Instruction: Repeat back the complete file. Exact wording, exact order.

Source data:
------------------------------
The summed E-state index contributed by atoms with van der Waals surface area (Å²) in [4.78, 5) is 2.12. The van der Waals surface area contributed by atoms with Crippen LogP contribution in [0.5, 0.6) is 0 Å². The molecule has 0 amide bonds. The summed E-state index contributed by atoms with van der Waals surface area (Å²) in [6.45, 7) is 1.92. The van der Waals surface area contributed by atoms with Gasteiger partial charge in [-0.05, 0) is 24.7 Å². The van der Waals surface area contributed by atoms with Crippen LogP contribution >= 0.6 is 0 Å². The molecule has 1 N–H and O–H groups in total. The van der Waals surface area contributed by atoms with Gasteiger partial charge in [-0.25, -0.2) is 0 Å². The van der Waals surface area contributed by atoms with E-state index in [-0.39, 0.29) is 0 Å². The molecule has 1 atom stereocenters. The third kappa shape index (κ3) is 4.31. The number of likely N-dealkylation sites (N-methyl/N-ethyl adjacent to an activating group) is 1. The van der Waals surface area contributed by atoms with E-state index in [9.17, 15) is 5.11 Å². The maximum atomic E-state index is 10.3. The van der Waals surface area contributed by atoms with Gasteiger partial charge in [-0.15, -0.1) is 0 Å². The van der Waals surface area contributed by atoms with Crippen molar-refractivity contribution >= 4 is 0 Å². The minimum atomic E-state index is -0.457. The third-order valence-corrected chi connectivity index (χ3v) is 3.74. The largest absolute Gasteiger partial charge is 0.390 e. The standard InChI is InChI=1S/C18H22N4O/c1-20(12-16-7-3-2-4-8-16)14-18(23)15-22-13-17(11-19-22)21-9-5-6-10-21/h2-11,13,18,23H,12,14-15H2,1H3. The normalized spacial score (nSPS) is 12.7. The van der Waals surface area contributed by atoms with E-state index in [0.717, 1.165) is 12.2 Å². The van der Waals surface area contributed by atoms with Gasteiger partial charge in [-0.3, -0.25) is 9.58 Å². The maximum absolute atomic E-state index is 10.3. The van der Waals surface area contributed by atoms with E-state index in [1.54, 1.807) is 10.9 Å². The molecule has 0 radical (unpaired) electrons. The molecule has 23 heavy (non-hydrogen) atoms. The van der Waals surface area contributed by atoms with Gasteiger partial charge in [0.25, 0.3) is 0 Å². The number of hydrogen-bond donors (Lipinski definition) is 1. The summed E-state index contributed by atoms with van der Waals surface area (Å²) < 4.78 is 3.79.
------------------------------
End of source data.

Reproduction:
The summed E-state index contributed by atoms with van der Waals surface area (Å²) in [4.78, 5) is 2.12. The van der Waals surface area contributed by atoms with Crippen LogP contribution in [0.5, 0.6) is 0 Å². The molecule has 0 amide bonds. The summed E-state index contributed by atoms with van der Waals surface area (Å²) in [6.45, 7) is 1.92. The van der Waals surface area contributed by atoms with Gasteiger partial charge in [-0.05, 0) is 24.7 Å². The van der Waals surface area contributed by atoms with Crippen LogP contribution >= 0.6 is 0 Å². The molecule has 1 N–H and O–H groups in total. The van der Waals surface area contributed by atoms with Gasteiger partial charge in [-0.25, -0.2) is 0 Å². The van der Waals surface area contributed by atoms with E-state index in [-0.39, 0.29) is 0 Å². The molecule has 1 atom stereocenters. The third kappa shape index (κ3) is 4.31. The number of likely N-dealkylation sites (N-methyl/N-ethyl adjacent to an activating group) is 1. The van der Waals surface area contributed by atoms with E-state index in [9.17, 15) is 5.11 Å². The maximum atomic E-state index is 10.3. The van der Waals surface area contributed by atoms with Gasteiger partial charge in [-0.15, -0.1) is 0 Å². The van der Waals surface area contributed by atoms with Crippen molar-refractivity contribution >= 4 is 0 Å². The minimum atomic E-state index is -0.457. The third-order valence-corrected chi connectivity index (χ3v) is 3.74. The largest absolute Gasteiger partial charge is 0.390 e. The standard InChI is InChI=1S/C18H22N4O/c1-20(12-16-7-3-2-4-8-16)14-18(23)15-22-13-17(11-19-22)21-9-5-6-10-21/h2-11,13,18,23H,12,14-15H2,1H3. The normalized spacial score (nSPS) is 12.7. The van der Waals surface area contributed by atoms with E-state index in [0.717, 1.165) is 12.2 Å². The van der Waals surface area contributed by atoms with Gasteiger partial charge in [-0.3, -0.25) is 9.58 Å². The maximum absolute atomic E-state index is 10.3. The van der Waals surface area contributed by atoms with E-state index in [1.54, 1.807) is 10.9 Å². The molecule has 0 radical (unpaired) electrons. The molecule has 23 heavy (non-hydrogen) atoms. The van der Waals surface area contributed by atoms with Gasteiger partial charge in [0.25, 0.3) is 0 Å². The number of hydrogen-bond donors (Lipinski definition) is 1. The summed E-state index contributed by atoms with van der Waals surface area (Å²) < 4.78 is 3.79.